That being said, the strength of this story is that it is written entirely from the perspective of the normally taciturn Ash. Being inside his head, seeing his reactions to Ami from his perspective, was marvelous. I liked his “voice” and would be interested in seeing more of their adventures from his point of view – especially now that he’s managed to mostly extract his head from his fundament.

The Darkest Midnight by Grace Draven

Every time I pick up one of Grace Draven’s novellas (For Crown and Kingdom and Teeth Long and Sharp) I’m reminded again that I really need to grab a round tuit and read Master of Crows. Based on her short work, that one must be awesome.

I will say that I very much enjoyed her entry in this volume, titled The Darkest Midnight. But as I read it, I found the story a bit too familiar, to the point where it was driving me a bit batty. The central theme of The Darkest Midnight is quite similar to the central point in the recent (and terrific) historical romance Someone to Wed by Mary Balogh, to the point where they blend together a bit.

As I loved them both, that’s not really such a terrible problem to have!

Escape Rating B+

The Storm by Elizabeth Hunter

If I’ve read other work by Elizabeth Hunter, I don’t remember doing so. And after reading The Storm, I’m not sure that I’ll seek her out. This was the weakest story in the collection for me. I think it has to do with the whole “fallen angels” thing. I’ve read several different stories that use the whole “Grigori are half-breed fallen angels” premise, and it just doesn’t work for me. I actually liked the romance between Maxim and Renata, but the background just didn’t do it for me.

Escape Rating C+

The Chosen by Thea Harrison

And finally, last but definitely not least, The Chosen by Thea Harrison. I have not read Harrison’s Elder Races series, but now that I’ve dipped my toe into this series, I can’t wait to go back and start from the very beginning. This novella is a kind of historical fantasy romance. By that I mean that the setting feels a bit historical, but that it is definitely fantasy. It’s a kind of story I’ve read before, but in this case it’s done particularly well. The seeress Lily knows that she will be forced to chose between two alliances for her country, represented by two men who visit her in her prophetic (and sexy!) dreams. Her tiny country, no matter how much magic it contains, is no match for either of the two predators who are bearing down on her. She knows that one alliance leads to not merely survival but actually increased prosperity, and the other leads to ruin and death. But she has little to judge between them, until one of the predators arrives at her doorstep.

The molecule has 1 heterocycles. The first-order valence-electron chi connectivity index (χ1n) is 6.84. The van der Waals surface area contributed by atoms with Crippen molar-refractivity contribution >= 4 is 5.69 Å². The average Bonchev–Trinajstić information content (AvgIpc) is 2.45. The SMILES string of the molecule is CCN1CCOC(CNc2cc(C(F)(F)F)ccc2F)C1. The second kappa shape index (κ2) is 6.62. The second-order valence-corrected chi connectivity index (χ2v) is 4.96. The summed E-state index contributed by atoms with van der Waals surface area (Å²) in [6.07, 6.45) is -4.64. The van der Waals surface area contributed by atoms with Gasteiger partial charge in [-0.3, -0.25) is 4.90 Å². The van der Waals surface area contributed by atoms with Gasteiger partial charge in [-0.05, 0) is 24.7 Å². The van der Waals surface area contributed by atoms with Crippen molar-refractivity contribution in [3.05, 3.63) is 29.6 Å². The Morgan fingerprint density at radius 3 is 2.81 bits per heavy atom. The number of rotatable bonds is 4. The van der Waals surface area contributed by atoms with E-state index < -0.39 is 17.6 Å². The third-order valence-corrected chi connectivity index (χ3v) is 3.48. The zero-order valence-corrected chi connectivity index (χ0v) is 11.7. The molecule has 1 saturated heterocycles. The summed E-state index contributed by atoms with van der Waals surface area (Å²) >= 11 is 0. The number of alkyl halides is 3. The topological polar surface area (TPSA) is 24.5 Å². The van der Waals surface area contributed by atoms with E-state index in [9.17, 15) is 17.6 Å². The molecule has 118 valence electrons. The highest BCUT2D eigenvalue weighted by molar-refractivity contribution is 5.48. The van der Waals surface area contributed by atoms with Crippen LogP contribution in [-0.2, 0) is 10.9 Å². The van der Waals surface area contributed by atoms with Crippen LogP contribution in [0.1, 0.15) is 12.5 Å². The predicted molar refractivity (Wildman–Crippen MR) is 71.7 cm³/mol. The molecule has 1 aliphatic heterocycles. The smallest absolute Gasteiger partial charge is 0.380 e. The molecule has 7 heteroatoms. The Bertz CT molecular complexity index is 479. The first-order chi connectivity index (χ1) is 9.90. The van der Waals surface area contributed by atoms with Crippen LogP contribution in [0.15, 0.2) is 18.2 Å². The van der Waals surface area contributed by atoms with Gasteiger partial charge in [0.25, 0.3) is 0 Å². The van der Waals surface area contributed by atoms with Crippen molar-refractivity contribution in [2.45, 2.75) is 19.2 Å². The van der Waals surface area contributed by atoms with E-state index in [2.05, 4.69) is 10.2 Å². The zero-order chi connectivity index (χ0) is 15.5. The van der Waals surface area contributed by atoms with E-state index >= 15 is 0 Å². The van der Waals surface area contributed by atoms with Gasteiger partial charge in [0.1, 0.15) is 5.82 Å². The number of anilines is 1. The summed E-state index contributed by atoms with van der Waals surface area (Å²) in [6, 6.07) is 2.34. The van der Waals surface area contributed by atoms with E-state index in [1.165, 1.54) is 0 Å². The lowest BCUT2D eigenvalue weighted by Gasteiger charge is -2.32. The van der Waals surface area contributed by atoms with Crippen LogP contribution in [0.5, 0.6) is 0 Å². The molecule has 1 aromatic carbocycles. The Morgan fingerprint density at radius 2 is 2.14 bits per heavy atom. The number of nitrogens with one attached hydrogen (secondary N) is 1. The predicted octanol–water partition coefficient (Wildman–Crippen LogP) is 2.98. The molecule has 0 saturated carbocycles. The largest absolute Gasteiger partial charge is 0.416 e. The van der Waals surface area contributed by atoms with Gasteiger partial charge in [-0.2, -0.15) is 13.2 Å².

It is only then that she has enough information with which to make a choice. She can pick the distant kingdom, and the man who goes with it, who sends polite and thoughtful missives but she has never met, or the wolf at her door, a man who brings his army, his gifts, and most of all, his overwhelming self. Lily is caught between terrible choices, and is not certain whether the wishes of her own heart represent the best decision for her people, or the worst.

Escape Rating A-: This one is just too short. I wanted more of the this world, more of the conflict that sets this story in motion, more of Lily’s life as the Chosen of Camael, and more of the developing relationship between Lily and Wulf. I loved that they are both the reluctant leaders of their people, and that Wulf is willing to help LIly understand how hard that kind of position is without ever attempting to take it from her. They have a terrific “court and spark” romance that just sizzles on the page. This is a series that i can’t wait to go back to.

One of the reviewers on Goodreads said that she came for the Elder Races and got sucked into the rest. I came for the Twelve Kingdoms and got sucked into the Elder Races. This a series to be added to the towering TBR pile and binged on as soon as manageable. One of the marvelous features of collections like this one is that readers get introduced to writers and series that they have not heard of, or in my case with the Elder Races, skipped because by the time I heard about it the series was already several books in. I’m happy for this introduction, even if I can hear the towering TBR pile groaning in the background.